Authors are always encouraged to write an opening hook that will make the reader keep on reading. If this opening doesn't make you want to read more, I'm not sure what will:
I don't remember the moment that changed my life 4 years ago. Call it a side effect of being struck by lightning. That bolt of electricity burned a small hole in my memory. It also rewired my brain, transforming me into Lucille Fanny Callahan, math genius. (p. 1)
The Miscalculations of Lightning Girl (Random House, 2018) is by North Carolina writer Stacy McAnulty, a former mechanical engineer. Stacy's previous career explains why she can write a book that seamlessly weaves math into every page of the book.
Lucy's newly acquired brilliant math skills is central to this middle grade novel that both boys and girls will enjoy. But the book is much more than that. Along with Lucy's new skills, she struggles with obsessive compulsive habits that make her feel different than others and leave her perfectly happy to be home schooled by her grandmother. But, Nana has other ideas. When her grandmother insists she attends East Hamlin Middle, Lucy thinks,
...Nana is forcing me to be part of this germ-infested community where people are called my peers only because we are the same age. My real peers [people she interacts with online] are creating algorithms and solving problems. They'll be changing the world while I'll be wasting time memorizing textbooks and ducking dodgeballs. p. 23
In school, she is cruelly teased for her OCD habits, but, "The dirt and germs bother me more than the nasty comments." (p. 38)
In an effort to blend in and not be seen as a freak, she deliberately makes mistakes in math class.
Nana wants 1 year, 1 friend, 1 book, and 1 activity. I calculate this will be easier to achieve without being a freaky genius. I can be normal smart. It's only middle school. This is about survival. (p. 55)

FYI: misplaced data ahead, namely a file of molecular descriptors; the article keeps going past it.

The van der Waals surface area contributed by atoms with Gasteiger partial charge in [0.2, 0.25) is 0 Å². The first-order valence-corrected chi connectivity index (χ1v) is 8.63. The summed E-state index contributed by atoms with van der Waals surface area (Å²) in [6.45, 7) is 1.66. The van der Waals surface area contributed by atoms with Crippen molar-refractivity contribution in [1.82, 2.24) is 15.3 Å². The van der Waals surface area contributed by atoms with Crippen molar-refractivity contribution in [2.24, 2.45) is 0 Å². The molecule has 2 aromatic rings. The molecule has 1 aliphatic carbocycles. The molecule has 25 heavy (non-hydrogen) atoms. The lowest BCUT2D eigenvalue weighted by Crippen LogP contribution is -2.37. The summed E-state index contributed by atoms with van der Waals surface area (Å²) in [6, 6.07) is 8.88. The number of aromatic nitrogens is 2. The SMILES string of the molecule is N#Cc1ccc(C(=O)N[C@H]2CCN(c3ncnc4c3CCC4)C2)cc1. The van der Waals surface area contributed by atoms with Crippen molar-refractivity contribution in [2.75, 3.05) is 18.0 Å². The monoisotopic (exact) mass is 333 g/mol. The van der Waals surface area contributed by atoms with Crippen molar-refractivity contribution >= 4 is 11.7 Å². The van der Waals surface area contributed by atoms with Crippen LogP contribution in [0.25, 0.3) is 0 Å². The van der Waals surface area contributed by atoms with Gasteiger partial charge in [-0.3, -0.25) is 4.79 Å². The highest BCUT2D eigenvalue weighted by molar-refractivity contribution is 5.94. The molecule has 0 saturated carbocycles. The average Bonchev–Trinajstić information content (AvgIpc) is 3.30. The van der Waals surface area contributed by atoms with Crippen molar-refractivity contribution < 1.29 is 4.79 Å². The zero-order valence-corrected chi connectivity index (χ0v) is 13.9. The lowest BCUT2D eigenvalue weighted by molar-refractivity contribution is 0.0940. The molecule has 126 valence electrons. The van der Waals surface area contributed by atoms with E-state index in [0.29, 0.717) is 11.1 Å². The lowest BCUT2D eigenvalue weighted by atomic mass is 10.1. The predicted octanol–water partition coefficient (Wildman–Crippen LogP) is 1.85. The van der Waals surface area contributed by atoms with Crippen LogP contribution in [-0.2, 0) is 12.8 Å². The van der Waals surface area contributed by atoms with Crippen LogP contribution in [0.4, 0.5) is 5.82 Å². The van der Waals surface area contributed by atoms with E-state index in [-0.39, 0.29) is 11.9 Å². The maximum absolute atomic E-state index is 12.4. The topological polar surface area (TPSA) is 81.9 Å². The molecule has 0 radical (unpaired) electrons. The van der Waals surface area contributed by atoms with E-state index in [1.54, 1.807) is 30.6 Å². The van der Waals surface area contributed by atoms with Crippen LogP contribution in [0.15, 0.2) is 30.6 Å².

Lucy is grouped with Windy (the girl who knows everything about everybody) and Levi (a quiet photographer who "sees things in an instant that I must miss every day" (p. 113) for a service project. When the unlikely trio bond over their project at a pet adoption agency, for the first time, Lucy has friends who stick up for her. Working at the agency takes this plucky protagonist out of her comfort zone and proves to be a turning point for her. Suddenly, people (and dogs) start mattering to her more than getting the right answer to a math problem.
In the end,
Since starting at East Hamlin, I've climbed the 55 steps in the school 232 times and counted all 950 lockers. I've grown 3/4 of an inch and gained 6 pounds. I've had 77 math classes with 1 amazing teacher. I've read 2 books in language arts class (or 91,255 words). I've helped save 23 dogs so far and fallen in love with 1. I've even made 2 friends. I can add it all up, but the total doesn't begin to tell the story. As it turns out, I'm more than just numbers. (p. 283)
Teachers will like the comprehensive Educator's Guide; Educators and Counselors will appreciate the Empathy Guide that stimulates discussion on stereotypes and relating to someone who is different than oneself.
Random House is giving away a copy of LIGHTNING GIRL. Leave me a comment by October 25 for a chance to win. Make sure you leave me your email address if you are new to my blog. US addresses only.